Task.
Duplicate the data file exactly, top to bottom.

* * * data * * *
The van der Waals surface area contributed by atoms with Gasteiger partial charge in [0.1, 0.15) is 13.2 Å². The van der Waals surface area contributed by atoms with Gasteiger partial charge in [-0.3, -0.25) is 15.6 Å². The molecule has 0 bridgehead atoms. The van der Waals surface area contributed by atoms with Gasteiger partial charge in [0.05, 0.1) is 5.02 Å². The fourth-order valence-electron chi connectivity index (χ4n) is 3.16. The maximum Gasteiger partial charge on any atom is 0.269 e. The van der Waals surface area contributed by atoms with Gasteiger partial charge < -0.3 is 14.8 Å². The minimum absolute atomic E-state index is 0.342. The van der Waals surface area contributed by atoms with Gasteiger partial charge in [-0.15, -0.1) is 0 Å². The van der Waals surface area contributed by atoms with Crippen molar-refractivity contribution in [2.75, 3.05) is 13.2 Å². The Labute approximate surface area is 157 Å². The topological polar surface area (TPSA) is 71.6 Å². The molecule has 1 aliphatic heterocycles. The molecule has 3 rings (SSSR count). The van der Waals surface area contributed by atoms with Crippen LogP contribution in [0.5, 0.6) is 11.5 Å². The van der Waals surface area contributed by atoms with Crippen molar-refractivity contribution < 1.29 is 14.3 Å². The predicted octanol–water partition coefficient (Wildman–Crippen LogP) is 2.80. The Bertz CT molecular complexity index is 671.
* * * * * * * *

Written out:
The van der Waals surface area contributed by atoms with Gasteiger partial charge in [0.1, 0.15) is 13.2 Å². The van der Waals surface area contributed by atoms with Gasteiger partial charge in [-0.3, -0.25) is 15.6 Å². The molecule has 0 bridgehead atoms. The van der Waals surface area contributed by atoms with Gasteiger partial charge in [0.05, 0.1) is 5.02 Å². The fourth-order valence-electron chi connectivity index (χ4n) is 3.16. The maximum Gasteiger partial charge on any atom is 0.269 e. The van der Waals surface area contributed by atoms with Gasteiger partial charge < -0.3 is 14.8 Å². The minimum absolute atomic E-state index is 0.342. The van der Waals surface area contributed by atoms with Gasteiger partial charge in [-0.15, -0.1) is 0 Å². The van der Waals surface area contributed by atoms with Crippen molar-refractivity contribution in [2.75, 3.05) is 13.2 Å². The Labute approximate surface area is 157 Å². The topological polar surface area (TPSA) is 71.6 Å². The molecule has 1 aliphatic heterocycles. The molecule has 3 rings (SSSR count). The van der Waals surface area contributed by atoms with Crippen LogP contribution in [0.5, 0.6) is 11.5 Å². The van der Waals surface area contributed by atoms with Crippen molar-refractivity contribution < 1.29 is 14.3 Å². The predicted octanol–water partition coefficient (Wildman–Crippen LogP) is 2.80. The Bertz CT molecular complexity index is 671.